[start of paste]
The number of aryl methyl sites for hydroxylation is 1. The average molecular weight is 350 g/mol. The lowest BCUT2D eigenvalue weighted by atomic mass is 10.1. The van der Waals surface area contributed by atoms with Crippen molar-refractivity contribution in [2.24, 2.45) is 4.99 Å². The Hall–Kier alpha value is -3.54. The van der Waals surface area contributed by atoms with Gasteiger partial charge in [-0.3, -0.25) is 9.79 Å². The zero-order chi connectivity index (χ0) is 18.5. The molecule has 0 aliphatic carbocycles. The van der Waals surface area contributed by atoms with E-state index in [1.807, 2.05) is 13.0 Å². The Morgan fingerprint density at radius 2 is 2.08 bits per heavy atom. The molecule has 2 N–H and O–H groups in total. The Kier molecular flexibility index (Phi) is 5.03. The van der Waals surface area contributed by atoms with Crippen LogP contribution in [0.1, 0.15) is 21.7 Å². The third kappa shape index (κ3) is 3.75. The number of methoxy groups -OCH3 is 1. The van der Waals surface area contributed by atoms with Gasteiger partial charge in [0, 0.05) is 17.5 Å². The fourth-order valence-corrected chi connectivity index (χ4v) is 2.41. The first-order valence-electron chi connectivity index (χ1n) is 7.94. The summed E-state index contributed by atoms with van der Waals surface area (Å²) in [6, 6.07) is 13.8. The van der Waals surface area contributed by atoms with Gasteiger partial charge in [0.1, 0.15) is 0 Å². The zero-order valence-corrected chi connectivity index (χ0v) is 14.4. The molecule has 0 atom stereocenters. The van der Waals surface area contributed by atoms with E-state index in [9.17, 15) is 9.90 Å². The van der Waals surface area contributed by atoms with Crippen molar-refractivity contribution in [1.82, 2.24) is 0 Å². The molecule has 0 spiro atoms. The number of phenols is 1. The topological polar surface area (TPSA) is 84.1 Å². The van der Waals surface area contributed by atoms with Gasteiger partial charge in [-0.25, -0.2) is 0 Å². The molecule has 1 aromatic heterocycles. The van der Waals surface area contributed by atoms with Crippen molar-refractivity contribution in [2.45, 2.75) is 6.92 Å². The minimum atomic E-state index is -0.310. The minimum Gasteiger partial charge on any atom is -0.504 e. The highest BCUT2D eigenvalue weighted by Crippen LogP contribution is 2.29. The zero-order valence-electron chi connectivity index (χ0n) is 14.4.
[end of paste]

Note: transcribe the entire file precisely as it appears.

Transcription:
The number of aryl methyl sites for hydroxylation is 1. The average molecular weight is 350 g/mol. The lowest BCUT2D eigenvalue weighted by atomic mass is 10.1. The van der Waals surface area contributed by atoms with Crippen molar-refractivity contribution in [2.24, 2.45) is 4.99 Å². The Hall–Kier alpha value is -3.54. The van der Waals surface area contributed by atoms with Gasteiger partial charge in [-0.3, -0.25) is 9.79 Å². The zero-order chi connectivity index (χ0) is 18.5. The molecule has 0 aliphatic carbocycles. The van der Waals surface area contributed by atoms with E-state index in [1.807, 2.05) is 13.0 Å². The Morgan fingerprint density at radius 2 is 2.08 bits per heavy atom. The molecule has 2 N–H and O–H groups in total. The Kier molecular flexibility index (Phi) is 5.03. The van der Waals surface area contributed by atoms with Crippen LogP contribution in [0.1, 0.15) is 21.7 Å². The third kappa shape index (κ3) is 3.75. The number of methoxy groups -OCH3 is 1. The van der Waals surface area contributed by atoms with Gasteiger partial charge in [0, 0.05) is 17.5 Å². The fourth-order valence-corrected chi connectivity index (χ4v) is 2.41. The first-order valence-electron chi connectivity index (χ1n) is 7.94. The summed E-state index contributed by atoms with van der Waals surface area (Å²) in [6, 6.07) is 13.8. The van der Waals surface area contributed by atoms with Gasteiger partial charge in [0.1, 0.15) is 0 Å². The zero-order valence-corrected chi connectivity index (χ0v) is 14.4. The molecule has 0 atom stereocenters. The van der Waals surface area contributed by atoms with E-state index in [9.17, 15) is 9.90 Å². The van der Waals surface area contributed by atoms with Crippen molar-refractivity contribution in [1.82, 2.24) is 0 Å². The molecule has 0 spiro atoms. The number of phenols is 1. The topological polar surface area (TPSA) is 84.1 Å². The van der Waals surface area contributed by atoms with Gasteiger partial charge in [-0.25, -0.2) is 0 Å². The molecule has 1 aromatic heterocycles. The van der Waals surface area contributed by atoms with Crippen molar-refractivity contribution in [2.45, 2.75) is 6.92 Å². The minimum atomic E-state index is -0.310. The minimum Gasteiger partial charge on any atom is -0.504 e. The highest BCUT2D eigenvalue weighted by Crippen LogP contribution is 2.29. The zero-order valence-electron chi connectivity index (χ0n) is 14.4.